Literary Devices in To Build a Fire
Literary Devices Examples in To Build a Fire:
To Build a Fire 3
"a dog, a big native husky,..." See in text (To Build a Fire)
London introduces the dog to act as a foil to the main character, that is, the dog has key differences that contrast sharply with the man, such as its physical features and its instinct. By showing how the dog reacts to events in the story, London further highlights the man’s inexperience and the seriousness of his situation.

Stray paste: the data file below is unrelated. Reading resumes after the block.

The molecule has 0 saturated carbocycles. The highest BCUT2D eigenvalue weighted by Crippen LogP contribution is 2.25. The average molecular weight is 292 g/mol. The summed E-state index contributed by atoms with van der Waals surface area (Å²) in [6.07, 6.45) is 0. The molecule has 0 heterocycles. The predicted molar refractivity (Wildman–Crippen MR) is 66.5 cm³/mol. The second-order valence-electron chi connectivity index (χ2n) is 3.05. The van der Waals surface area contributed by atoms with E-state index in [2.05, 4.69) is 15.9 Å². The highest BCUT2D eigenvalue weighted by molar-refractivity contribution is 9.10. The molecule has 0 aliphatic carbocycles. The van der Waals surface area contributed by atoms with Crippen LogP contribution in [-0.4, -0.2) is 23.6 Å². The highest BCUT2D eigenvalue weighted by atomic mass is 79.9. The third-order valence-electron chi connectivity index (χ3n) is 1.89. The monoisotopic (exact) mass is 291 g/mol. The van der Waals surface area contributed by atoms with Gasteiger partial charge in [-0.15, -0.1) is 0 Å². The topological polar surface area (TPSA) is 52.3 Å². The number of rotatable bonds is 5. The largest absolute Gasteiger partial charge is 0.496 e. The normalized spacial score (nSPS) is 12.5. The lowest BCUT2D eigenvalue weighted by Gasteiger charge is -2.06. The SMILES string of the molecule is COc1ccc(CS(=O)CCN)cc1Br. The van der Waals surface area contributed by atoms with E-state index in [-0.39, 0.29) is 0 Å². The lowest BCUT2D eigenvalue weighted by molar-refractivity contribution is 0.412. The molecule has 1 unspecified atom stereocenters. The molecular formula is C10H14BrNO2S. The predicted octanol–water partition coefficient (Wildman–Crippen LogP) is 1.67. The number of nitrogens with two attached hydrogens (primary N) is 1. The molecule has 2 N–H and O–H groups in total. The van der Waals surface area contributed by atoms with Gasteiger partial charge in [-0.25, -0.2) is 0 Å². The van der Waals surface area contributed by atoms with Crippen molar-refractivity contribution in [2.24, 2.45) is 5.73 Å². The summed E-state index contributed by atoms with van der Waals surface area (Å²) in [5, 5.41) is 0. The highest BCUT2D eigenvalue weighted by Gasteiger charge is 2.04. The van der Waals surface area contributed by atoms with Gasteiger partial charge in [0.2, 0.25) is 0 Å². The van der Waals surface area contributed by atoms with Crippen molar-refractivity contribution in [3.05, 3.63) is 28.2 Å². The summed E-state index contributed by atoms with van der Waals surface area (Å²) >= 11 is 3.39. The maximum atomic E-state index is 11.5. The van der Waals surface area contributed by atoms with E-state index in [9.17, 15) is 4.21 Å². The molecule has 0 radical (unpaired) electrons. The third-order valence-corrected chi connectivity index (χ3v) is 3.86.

"COLD and grey, exceedingly cold and grey..." See in text (To Build a Fire)
Note how London uses repetition throughout the story. By repeating certain words and actions, such as the cold and the numbness he later feels, London emphasizes not only the intense coldness of the setting but also the danger the man is in.
"the man..." See in text (To Build a Fire)
In the original version of “To Build A Fire,” published in 1902, the protagonist is called Tom Vincent. London later revised the story, deepening his descriptions of the setting and the character while removing his name. In this second version, published in 1908, the protagonist remains unnamed throughout the story.